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Level 4 Pureed Diets and Where to Begin

Platter of Level pureed diet

Written by Cathy Duong

Cathy is a first-year Speech-Language Pathologist student in the Department of Communication Sciences and Disorders at the University of Alberta. Prior to this, Cathy worked as a Pediatric Therapy Assistant providing rehabilitation services in rural communities. She is passionate about providing client- and family-centered care, and empowering communities with the skills and knowledge related to communication and swallowing disorders.

July 15, 2022

Dysphagia and level 4 pureed diets – “Now what?”

You have been recommended a level 4 pureed diet by your speech-language pathologist (S-LP) and may be thinking, “Now what? What is that?”. Level 4 pureed diets are typically recommended by S-LPs to individuals with dysphagia if certain difficulties are noted. Some of these difficulties may include (but are not limited to) a decreased control of tongue movement or perhaps an inability to bite or chew food [1]. It can be overwhelming to navigate where to begin with a diet recommendation like this once you get home, but thankfully chefs have mastered the skill of blending and pureeing foods so you don’t have to figure it out alone!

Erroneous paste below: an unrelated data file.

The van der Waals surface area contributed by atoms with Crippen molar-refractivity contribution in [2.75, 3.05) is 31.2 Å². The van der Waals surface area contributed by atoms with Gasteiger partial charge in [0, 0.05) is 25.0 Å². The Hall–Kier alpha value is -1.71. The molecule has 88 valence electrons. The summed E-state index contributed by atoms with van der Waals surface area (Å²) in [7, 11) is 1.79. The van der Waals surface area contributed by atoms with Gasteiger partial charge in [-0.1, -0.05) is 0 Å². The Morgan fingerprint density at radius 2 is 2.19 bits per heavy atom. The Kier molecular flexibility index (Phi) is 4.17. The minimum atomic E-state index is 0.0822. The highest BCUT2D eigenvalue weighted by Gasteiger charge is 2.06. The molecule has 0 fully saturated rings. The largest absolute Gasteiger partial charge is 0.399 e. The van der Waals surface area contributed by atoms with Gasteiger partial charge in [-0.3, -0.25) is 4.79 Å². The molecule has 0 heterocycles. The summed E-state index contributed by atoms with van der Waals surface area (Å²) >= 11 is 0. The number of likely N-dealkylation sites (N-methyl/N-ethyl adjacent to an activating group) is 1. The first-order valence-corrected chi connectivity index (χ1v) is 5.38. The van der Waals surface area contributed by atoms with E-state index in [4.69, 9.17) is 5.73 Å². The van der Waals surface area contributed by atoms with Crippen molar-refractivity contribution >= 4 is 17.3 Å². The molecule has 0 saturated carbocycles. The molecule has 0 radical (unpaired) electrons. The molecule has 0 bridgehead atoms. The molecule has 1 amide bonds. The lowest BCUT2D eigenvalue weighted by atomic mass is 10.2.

What is a level 4 pureed diet?

The International Dysphagia Diet Standardization Initiative (IDDSI), an internationally recognized standard for texture-modified diets, describes level 4 pureed food as having a smooth consistency with no lumps or liquid separation [1]. It is often compared to the consistency of mashed potatoes or hummus. We had the opportunity to speak with Niamh Codon, founder of Dining with Dignity and better known as the Dysphagia Chef. She shared her wealth of knowledge and her years of experience coaching individuals and families living with dysphagia on preparing and serving dysphagia foods that are IDDSI safe. We summarized that conversation with her below and hope you find some helpful tips as you get started.

pureed with sieve

Start with the right kitchen tools